Kew. 21.02.14

There is nothing like a snowdrop show to stimulate the appetite. We were off to Kew in a flash. The Orangery is much more appealing to the elderly than the diners dungeon at Vincent Square. It is a little unfortunate that this was a three course visit to Kew, but the gardens were lovely and we had a stroll after lunch. I could pretend that it was more than that but I find it best to be honest after a glass or two of wine. Not as honest as Gloria can be, perhaps but best not to embelish the truth.

In recent years flags have become very popular, especially when they state the obvious. Kew describe their orchid event as a festival so there must be flags.
The Princess of wales Conservatory is redecorated in orchids. Last time we were here the display was being constructed and I was especially keen to see the end result. If there was only time to see one thing, I wanted it to be the orchids!

The heart of the display is made of these wonderful columns of bloom, built around the support structure of the greenhouse. Oncidium are unfashionably yellow, but I like the way they combine with the bright colours here.
This reminds me of the relationship Chinese craftsmen of old forged between art and function. The neccessary structure made beautiful. In the west, the functional is made plain and decoration exists as a pure abstract, stripped of practical use.

The orchids are sublime (though common commercial varieties of no botanical consequence) and there is always a danger with the sublime. It teeters relentlessly towards the ridiculous. Kew are telling a story (because we are all too stupid to understand anything without a simplified narrative) of the relationship between the garden and its plant collectors. This story is presented as an island in the pond, served by a boat that is either delivering or removing a flower arrangement. A pond and a boat would score highly as accessories in any flower arranging competition. Let us be generous and call it 'The Lost world' rather than 'Voyage of the Damned'.

I will admit that I was becoming a little jaded about the value of all this artifice. The great pile of orchids rising to the rafters was without doubt the highlight of the whole event. Then I chanced upon this floral pudding on a stick and was delighted that the sprites of horticulture are alive and well, merrily making mischief.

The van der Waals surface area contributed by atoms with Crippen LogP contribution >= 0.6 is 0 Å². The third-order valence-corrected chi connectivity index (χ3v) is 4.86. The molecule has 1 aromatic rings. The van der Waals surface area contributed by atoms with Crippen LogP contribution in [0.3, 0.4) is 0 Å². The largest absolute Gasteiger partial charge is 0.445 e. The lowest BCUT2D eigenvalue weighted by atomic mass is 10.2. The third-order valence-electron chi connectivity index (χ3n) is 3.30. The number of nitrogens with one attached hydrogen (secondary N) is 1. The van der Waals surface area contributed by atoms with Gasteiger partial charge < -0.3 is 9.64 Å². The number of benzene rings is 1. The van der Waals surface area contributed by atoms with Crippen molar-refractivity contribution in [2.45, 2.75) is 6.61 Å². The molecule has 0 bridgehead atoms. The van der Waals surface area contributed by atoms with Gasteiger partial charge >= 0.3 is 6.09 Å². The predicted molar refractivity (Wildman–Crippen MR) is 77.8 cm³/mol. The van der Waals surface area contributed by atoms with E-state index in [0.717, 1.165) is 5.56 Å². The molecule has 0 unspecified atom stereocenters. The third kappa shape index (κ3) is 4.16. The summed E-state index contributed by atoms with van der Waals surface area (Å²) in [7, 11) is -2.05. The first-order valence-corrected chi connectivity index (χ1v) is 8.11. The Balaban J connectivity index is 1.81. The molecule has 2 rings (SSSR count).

Unfortunately Gloria felt goaded by my comments to her on art and lethargy over lunch. She spent the rest of the afternoon trying to demonstrate that photography is art rather than representation.
As a consequence, these lovely Echinocereus grusonii have become a composition. An interplay of light and form.
It seems to me that the plants were entirely satisfactory exactly as they were. This sort of careful editing implies a deficiency that doesn't exist.
But Gloria is scowling at me anyway. She has made a lovely picture but I do not think she has improved on the simple reality.

Art continues to occupy us. We follow the path along the crocus walk, a recent feature that is increasing in beauty with every year. Fortunately the sun has been shining and the crocus are smiling at the sky. Gloria twisted herself into knots trying to find a new way of expressing their beauty but finally accepted that it had all been done before. All that is left is to record the moment as simply and honestly as one can. We are approaching agreement at an intellectual level at least.

A small leap from crocus to alpine houses perhaps? This one is a little too far up its own arts for my taste but I am coming to appreciate it for what it is and not dwell on what it could have been. It is a beautiful thing and if it could find a beautiful nickname it would be world famous. 'Alpine house' is not a term that generally signifies great architecture.
The sky is darkening, we are exhausted and we are travelling to the south coast tomorrow so it is time to get some rest.

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